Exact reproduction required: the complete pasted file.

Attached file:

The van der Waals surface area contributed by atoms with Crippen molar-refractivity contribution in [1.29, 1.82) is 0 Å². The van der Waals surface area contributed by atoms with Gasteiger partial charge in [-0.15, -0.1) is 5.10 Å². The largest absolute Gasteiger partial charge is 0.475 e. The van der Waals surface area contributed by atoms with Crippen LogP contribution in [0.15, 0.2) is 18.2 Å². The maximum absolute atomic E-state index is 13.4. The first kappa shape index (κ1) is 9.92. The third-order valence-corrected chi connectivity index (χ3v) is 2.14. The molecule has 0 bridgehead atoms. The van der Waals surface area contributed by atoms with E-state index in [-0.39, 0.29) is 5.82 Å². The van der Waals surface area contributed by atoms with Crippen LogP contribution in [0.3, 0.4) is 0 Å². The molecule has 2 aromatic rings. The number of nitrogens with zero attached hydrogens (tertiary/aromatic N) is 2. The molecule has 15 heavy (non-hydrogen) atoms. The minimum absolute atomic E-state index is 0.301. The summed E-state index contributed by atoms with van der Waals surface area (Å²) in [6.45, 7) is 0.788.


The van der Waals surface area contributed by atoms with Crippen molar-refractivity contribution in [1.29, 1.82) is 0 Å². The van der Waals surface area contributed by atoms with Gasteiger partial charge in [-0.15, -0.1) is 5.10 Å². The largest absolute Gasteiger partial charge is 0.475 e. The van der Waals surface area contributed by atoms with Crippen LogP contribution in [0.15, 0.2) is 18.2 Å². The maximum absolute atomic E-state index is 13.4. The first kappa shape index (κ1) is 9.92. The third-order valence-corrected chi connectivity index (χ3v) is 2.14. The molecule has 0 bridgehead atoms. The van der Waals surface area contributed by atoms with E-state index in [-0.39, 0.29) is 5.82 Å². The van der Waals surface area contributed by atoms with Crippen LogP contribution in [0.3, 0.4) is 0 Å². The molecule has 2 aromatic rings. The number of nitrogens with zero attached hydrogens (tertiary/aromatic N) is 2. The molecule has 15 heavy (non-hydrogen) atoms. The minimum absolute atomic E-state index is 0.301. The summed E-state index contributed by atoms with van der Waals surface area (Å²) in [6.45, 7) is 0.788.